Houses and buildings from television shows are dotted around the UK, so we thought we’d find some popular examples and show them off. Buildings that seem mundane actually may have more history than they let on, and although a few of these are private residences there’s a couple of good spots you might want to visit yourself too.
In this classic comedy series a belligerent, rude, arrogant, clumsy, tactless, yet thoroughly lovable local radio DJ spends an extended period of time staying in this hotel, after being given the boot by his wife and being fired from the BBC. Alan Partridge is somewhat of a staple of an earlier era of British comedy, and most recently starred in his very own movie. He was portrayed by Steve Coogan, and the Hilton Hotel in Watford served as the fictional ‘Linton Travel Tavern’ roadside hotel just outside of Norwich. Partridge’s oafishness lives on in almost every Steve Coogan performance to this day, as the actor has become sort of a back-pocket favourite for American film directors who want an odd, stumbling Brit to spice things up.
These real-world high rise apartments in Croydon were the supposed location of a very special flat. In the long-running series Peep Show, characters Jeremy and Mark spend most of their time here, either bickering or scheming or up to some embarrassing mischief. The series was created in 2003 by comedy duo Robert Webb and David Mitchell and developed a cult following over its long run all the way up until 2015. Fans praised the show’s main characters as both being extremely well portrayed, with cowardly and pathetic dispositions enough to make one’s skin crawl. It launched the duo’s career on TV, and although the pair are less seen these days in the ‘00s they were pretty much everywhere.
This is indeed one of the most breathtaking places to visit on the list, and it still counts as a property because there is a beautiful old house overlooking the sheer cliff drop as you head towards the sea. Botallack is a disused mine which served as some of the settings for period drama Poldark. Interestingly the mine delved deep below the sea bed and half a mile out from the coast. Flooding was common. The coastline on the site is rugged, windswept, and in the case of some of the rocky outcrops, terrifyingly steep. National Trust signs remind visitors to take care of the paths, and the old mining buildings are pretty well preserved, brick husks though they may be.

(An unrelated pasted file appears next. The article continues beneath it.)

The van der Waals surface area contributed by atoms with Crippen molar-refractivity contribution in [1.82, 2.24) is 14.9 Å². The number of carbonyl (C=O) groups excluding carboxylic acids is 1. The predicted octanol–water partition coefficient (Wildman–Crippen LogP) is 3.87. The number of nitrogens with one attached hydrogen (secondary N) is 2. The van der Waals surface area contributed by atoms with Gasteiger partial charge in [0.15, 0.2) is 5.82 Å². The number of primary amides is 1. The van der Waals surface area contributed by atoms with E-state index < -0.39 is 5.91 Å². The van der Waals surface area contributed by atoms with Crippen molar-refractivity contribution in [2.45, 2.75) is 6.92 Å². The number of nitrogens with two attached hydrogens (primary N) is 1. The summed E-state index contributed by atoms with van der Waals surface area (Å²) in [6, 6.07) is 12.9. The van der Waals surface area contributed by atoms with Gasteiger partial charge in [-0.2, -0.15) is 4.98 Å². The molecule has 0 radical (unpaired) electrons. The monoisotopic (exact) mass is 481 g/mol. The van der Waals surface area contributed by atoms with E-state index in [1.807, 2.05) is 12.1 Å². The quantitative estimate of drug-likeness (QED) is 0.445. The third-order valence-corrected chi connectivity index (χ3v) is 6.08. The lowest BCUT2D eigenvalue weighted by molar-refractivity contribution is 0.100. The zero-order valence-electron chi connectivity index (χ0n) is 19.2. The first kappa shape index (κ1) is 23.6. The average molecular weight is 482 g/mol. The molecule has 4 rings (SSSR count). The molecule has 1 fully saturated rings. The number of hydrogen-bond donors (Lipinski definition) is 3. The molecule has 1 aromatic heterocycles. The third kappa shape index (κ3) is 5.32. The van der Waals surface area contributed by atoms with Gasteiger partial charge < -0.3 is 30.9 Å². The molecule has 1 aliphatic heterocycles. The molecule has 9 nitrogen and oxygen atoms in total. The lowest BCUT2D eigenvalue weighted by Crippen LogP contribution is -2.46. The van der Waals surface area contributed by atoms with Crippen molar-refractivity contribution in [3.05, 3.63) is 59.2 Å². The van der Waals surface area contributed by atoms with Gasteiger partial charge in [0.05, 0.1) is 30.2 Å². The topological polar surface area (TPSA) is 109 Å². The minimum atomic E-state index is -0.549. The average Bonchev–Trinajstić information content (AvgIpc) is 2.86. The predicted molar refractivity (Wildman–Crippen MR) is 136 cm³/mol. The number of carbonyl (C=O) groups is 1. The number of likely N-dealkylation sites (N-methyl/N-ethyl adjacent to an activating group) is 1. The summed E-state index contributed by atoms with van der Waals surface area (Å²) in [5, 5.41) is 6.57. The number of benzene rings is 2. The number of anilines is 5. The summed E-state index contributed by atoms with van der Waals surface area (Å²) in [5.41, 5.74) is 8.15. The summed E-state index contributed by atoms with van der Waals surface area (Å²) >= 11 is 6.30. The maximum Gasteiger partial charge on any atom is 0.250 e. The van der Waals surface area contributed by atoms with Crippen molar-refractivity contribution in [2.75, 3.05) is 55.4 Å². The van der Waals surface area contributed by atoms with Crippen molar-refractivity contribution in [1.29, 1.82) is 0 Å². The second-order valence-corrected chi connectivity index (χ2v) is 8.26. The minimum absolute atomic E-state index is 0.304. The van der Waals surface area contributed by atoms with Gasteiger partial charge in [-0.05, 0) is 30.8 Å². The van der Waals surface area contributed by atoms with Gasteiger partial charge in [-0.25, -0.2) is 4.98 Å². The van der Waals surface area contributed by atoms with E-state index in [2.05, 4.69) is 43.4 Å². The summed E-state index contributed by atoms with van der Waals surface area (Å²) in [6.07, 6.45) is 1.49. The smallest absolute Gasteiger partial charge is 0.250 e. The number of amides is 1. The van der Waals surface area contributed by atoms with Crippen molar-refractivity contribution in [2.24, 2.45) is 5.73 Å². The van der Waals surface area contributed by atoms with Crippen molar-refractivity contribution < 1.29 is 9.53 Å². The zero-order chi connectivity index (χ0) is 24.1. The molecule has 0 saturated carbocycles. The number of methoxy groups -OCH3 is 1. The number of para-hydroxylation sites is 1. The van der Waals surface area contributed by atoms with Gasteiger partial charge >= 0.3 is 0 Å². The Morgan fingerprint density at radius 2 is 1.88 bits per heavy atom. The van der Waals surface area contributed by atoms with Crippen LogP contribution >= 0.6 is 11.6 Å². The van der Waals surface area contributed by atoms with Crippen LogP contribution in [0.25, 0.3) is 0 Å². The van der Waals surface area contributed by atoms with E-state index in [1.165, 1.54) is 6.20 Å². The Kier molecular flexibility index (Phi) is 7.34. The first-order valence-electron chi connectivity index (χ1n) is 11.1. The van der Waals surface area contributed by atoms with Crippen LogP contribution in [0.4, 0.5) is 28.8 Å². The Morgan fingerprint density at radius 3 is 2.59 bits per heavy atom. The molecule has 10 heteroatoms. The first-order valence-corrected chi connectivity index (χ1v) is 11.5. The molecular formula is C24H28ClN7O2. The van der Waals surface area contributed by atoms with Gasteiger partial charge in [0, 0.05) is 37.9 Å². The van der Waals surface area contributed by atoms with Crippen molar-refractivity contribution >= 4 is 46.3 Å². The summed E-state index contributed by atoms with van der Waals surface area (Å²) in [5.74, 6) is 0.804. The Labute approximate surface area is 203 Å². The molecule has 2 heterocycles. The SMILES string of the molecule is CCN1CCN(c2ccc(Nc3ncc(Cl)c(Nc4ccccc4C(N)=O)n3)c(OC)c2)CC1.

The village of Lacock has always had a bit of an antique look about it, and it’s been used as a filming location for a variety of films and television shows looking to capture some of its rural appeals. It’s appeared in Pride and Prejudice (BBC, 1995) Cranford (BBC, 2007) the movie Mariah Mundi and the Midas Box, as well as both the Downton Abbey movie and TV show. More notably however the village includes the house used as the filming location for Godric’s Hollow, a place in the Harry Potter franchise. The village was first mentioned historically in the Domesday book of 1086.
In Bristol, on the corner of Codrington Road and Broadway, lies a somewhat familiar house. Fans of anarchic comedies might remember it from the Young Ones, a series about a group of adolescent slackers of varying political allegiances, who spent most of their time inside their flat, ostensibly in this house, usually up to mischief. Whilst the series was supposedly set in London it’s a Bristol production, with other locations in the city being used as well including local pubs and shops in a close radius. The Young Ones was notable for an early Rik Mayall performance, which has been considered one of his best ever since.